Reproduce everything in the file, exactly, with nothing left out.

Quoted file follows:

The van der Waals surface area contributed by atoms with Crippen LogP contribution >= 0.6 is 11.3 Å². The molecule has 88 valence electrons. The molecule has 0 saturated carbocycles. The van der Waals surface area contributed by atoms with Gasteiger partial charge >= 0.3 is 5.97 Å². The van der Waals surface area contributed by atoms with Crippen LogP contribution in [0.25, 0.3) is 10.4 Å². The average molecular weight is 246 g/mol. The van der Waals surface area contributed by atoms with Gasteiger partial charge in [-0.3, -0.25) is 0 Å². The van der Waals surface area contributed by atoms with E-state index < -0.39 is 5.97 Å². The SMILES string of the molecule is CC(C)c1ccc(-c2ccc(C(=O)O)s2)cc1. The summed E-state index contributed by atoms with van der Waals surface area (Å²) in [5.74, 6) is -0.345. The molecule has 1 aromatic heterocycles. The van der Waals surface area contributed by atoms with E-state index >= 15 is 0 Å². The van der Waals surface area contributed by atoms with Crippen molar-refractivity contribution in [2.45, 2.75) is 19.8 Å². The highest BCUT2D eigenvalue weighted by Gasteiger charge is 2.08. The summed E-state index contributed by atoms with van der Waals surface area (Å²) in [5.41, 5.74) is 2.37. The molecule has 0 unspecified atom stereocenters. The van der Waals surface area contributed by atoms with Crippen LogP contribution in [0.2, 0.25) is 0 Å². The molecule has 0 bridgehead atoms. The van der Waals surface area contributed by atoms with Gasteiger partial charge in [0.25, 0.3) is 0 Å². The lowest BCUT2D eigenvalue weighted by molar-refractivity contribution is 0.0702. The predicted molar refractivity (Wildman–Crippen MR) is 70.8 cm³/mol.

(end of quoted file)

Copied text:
The van der Waals surface area contributed by atoms with Crippen LogP contribution >= 0.6 is 11.3 Å². The molecule has 88 valence electrons. The molecule has 0 saturated carbocycles. The van der Waals surface area contributed by atoms with Gasteiger partial charge >= 0.3 is 5.97 Å². The van der Waals surface area contributed by atoms with Crippen LogP contribution in [0.25, 0.3) is 10.4 Å². The average molecular weight is 246 g/mol. The van der Waals surface area contributed by atoms with Gasteiger partial charge in [-0.3, -0.25) is 0 Å². The van der Waals surface area contributed by atoms with E-state index < -0.39 is 5.97 Å². The SMILES string of the molecule is CC(C)c1ccc(-c2ccc(C(=O)O)s2)cc1. The summed E-state index contributed by atoms with van der Waals surface area (Å²) in [5.74, 6) is -0.345. The molecule has 1 aromatic heterocycles. The van der Waals surface area contributed by atoms with E-state index >= 15 is 0 Å². The van der Waals surface area contributed by atoms with Crippen molar-refractivity contribution in [2.45, 2.75) is 19.8 Å². The highest BCUT2D eigenvalue weighted by Gasteiger charge is 2.08. The summed E-state index contributed by atoms with van der Waals surface area (Å²) in [5.41, 5.74) is 2.37. The molecule has 0 unspecified atom stereocenters. The van der Waals surface area contributed by atoms with Crippen LogP contribution in [0.2, 0.25) is 0 Å². The molecule has 0 bridgehead atoms. The van der Waals surface area contributed by atoms with Gasteiger partial charge in [0.25, 0.3) is 0 Å². The lowest BCUT2D eigenvalue weighted by molar-refractivity contribution is 0.0702. The predicted molar refractivity (Wildman–Crippen MR) is 70.8 cm³/mol.